Section 3.1 Introduction
Use the following definitions, theorems, and properties to solve the problems contained in this Chapter.
 Absolute Maximum and Minimum
A function \(f\) has an absolute maximum at \(c\) if \(f(c)\geq f(x)\) for all \(x\in D\text{,}\) the domain of \(f\text{.}\) The number \(f(c)\) is called the maximum value of \(f\) on \(D\text{.}\) A function \(f\) has an absolute minimum at \(c\) if \(f(c)\leq f(x)\) for all \(x\in D\text{,}\) the domain of \(f\text{.}\) The number \(f(c)\) is called the minimum value of \(f\) on \(D\text{.}\)
 Local Maximum and Minimum
A function \(f\) has a local maximum at \(c\) if \(f(c)\geq f(x)\) for all \(x\) in an open interval containing \(c\text{.}\) A function \(f\) has a local minimum at \(c\) if \(f(c)\leq f(x)\) for all \(x\) in an open interval containing \(c\text{.}\)
 Extreme Value Theorem
If \(f\) is continuous on a closed interval \([a,b]\text{,}\) then \(f\) attains an absolute maximum value \(f(c)\) and an absolute minimum value \(f(d)\) at some numbers \(c,d\in [a,b]\text{.}\)
 Fermat's Theorem
If \(f\) has a local maximum or minimum at \(c\text{,}\) and \(f'(c)\) exists, then \(f'(c)=0\text{.}\)
 Critical Number
A critical number of a function \(f\) is a number \(c\) in the domain of \(f\) such that either \(f'(c)=0\) or \(f'(c)\) does not exist.
 Closed Interval Method

To find the absolute maximum and minimum values of a continuous function \(f\) on a closed interval \([a,b]\text{:}\)
Find the values of \(f\) at the critical numbers of \(f\) in \((a,b)\text{.}\)
Find the values of \(f\) at the endpoints of the interval.
The largest of the values from Step 1 and Step 2 is the absolute maximum value; the smallest of these values is the absolute minimum value.
 Rolle's Theorem

Let \(f\) be a function that satisfies the following three hypotheses:
\(f\) is continuous on the closed interval \([a,b]\text{.}\)
\(f\) is differentiable on the open interval \((a,b)\text{.}\)
\(f(a)=f(b)\text{.}\)
Then there is a number \(c \) in \((a,b) \) such that \(f'(c)=0 \text{.}\)
 The Mean Value Theorem

Let \(f\) be a function that satisfies the following hypotheses:
\(f\) is continuous on the closed interval \([a,b]\text{.}\)
\(f\) is differentiable on the open interval \((a,b)\text{.}\)
Then there is a number \(c \) in \((a,b) \) such that \(f'(c)=\ds \frac{f(b)f(a)}{ba} \) or, equivalently, \(f(b)f(a)=f'(c)(ba) \text{.}\)
 Increasing/Decreasing Test
If \(f^\prime(x)>0\) on an interval, then \(f\) is increasing on that interval.
If \(f^\prime(x)\lt 0\) on an interval, then \(f\) is decreasing on that interval.
 The First Derivative Test

Suppose that \(c\) is a critical number of a continuous function \(f\text{.}\)
If \(f'\) changes from positive to negative at \(c\text{,}\) then \(f\) has a local maximum at \(c\text{.}\)
If \(f^\prime\) changes from negative to positive at \(c\text{,}\) then \(f\) has a local minimum at \(c\text{.}\)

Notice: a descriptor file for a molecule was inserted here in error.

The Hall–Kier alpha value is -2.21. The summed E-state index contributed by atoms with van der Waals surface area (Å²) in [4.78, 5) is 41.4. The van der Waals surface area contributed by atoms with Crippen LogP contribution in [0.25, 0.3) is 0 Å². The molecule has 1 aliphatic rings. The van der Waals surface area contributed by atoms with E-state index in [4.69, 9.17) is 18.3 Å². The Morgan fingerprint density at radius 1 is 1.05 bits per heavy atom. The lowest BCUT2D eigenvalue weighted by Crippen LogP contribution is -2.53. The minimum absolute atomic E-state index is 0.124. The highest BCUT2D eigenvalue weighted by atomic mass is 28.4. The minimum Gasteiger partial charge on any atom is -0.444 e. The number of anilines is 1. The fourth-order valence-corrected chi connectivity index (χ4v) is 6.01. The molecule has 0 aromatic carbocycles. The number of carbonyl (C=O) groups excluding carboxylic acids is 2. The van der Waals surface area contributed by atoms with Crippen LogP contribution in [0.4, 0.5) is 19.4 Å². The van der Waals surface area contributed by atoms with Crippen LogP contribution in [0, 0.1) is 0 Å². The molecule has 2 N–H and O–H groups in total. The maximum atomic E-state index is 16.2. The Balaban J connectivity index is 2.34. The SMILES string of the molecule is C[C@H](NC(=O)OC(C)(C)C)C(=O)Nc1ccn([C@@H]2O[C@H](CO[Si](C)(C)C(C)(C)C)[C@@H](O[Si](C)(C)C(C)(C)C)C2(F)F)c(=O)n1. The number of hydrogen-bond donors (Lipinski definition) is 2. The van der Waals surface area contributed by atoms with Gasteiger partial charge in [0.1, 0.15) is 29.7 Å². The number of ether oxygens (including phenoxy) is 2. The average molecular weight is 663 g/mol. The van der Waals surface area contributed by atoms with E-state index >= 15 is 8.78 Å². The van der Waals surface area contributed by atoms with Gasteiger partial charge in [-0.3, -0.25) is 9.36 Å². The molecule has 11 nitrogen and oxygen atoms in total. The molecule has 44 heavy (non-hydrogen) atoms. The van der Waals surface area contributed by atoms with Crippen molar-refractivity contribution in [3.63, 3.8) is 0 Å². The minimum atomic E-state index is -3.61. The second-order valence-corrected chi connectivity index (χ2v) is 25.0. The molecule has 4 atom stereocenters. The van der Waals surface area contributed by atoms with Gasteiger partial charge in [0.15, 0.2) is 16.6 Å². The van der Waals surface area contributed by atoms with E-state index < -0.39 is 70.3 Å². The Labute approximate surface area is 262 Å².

If \(f^\prime\) does not change sign at \(c\text{,}\) then \(f\) has no local minimum or maximum at \(c\text{.}\)
 Concavity
If the graph of \(f\) lies above all of its tangent lines on an interval \(I\text{,}\) then it is called concave upward on \(I\text{.}\) If the graph of \(f\) lies below all of its tangents on \(I\text{,}\) it is called concave downward on \(I\text{.}\)
 Concavity Test.
If \(f^{\prime\prime}(x)>0\) for all \(x\in I\text{,}\) then the graph of \(f\) is concave upward on \(I\text{.}\)
If \(f^{\prime\prime}(x)\lt 0\) for all \(x\in I\text{,}\) then the graph of \(f\) is concave downward on \(I\text{.}\)
 Inflection Point
A point \(P\) on a curve \(y=f(x)\) is called an inflection point if \(f\) is continuous there and the curve changes from concave upward to concave downward or from concave downward to concave upward at \(P\text{.}\)
 The Second Derivative Test

Suppose \(f^{\prime\prime}\) is continuous near \(c\text{.}\)
If \(f^\prime(c)=0\) and \(f^{\prime\prime}(c)>0\) then \(f\) has a local minimum at \(c\text{.}\)
If \(f^\prime(c)=0\) and \(f^{\prime\prime}(c)\lt 0\) then \(f\) has a local maximum at \(c\text{.}\)
 Linear Approximation
The linear function \(L(x)=f(a)+f^\prime(a)(xa)\) is called the linearization of \(f\) at \(a\text{.}\) For \(x\) close to \(a\) we have that \(f(x)\approx L(x)=f(a)+f'(a)(xa)\) and this approximation is called the linear approximation of \(f\) at \(a\text{.}\)
 Differential
Let \(f\) be a function differentiable at \(x\in \mathbb{R}\text{.}\) Let \(\Delta x =dx\) be a (small) given number. The differential \(dy\) is defined as \(dy=f^\prime(x)\Delta x\text{.}\)
 Newton's Method

To estimate a solution, say \(x=r\text{,}\) to the equation \(f(x)=0\text{:}\)
Begin with an initial guess \(x_1\text{.}\)
Calculate \(\ds x_2=x_1  \frac{f(x_1)}{f'(x_1)}\text{.}\)
If \(x_n\) is known then \(\ds x_{n+1}=x_n  \frac{f(x_n)}{f^\prime(x_n)}\text{.}\)
If \(x_n\) and \(x_{n+1}\) agree to \(k\) decimal places then \(x_n\) approximates the root \(r\) up to \(k\) decimal places and \(f(x_n)\approx 0\text{.}\)
 Antiderivative
A function \(F\) is called an antiderivative of \(f\) on an interval \(I\) if \(F'(x)=f(x)\) for all \(x\in I\text{.}\)
 Natural Growth/Decay Equation

The natural growth/decay is modelled by the initialvalue problem
\begin{equation*} \frac{dy}{dt}=ky, \ \ y(0)=y_0,\ \ k\in \mathbb{R}\backslash\{0\}\text{.} \end{equation*}  Newton's Law of Cooling and Heating

is given as
\begin{equation*} \frac{dT}{dt}=k(TT_s) \end{equation*}where \(k\) is a constant, \(T=T(t)\) is the temperature of the object at time \(t\) and \(T_s\) is the temperature of surroundings.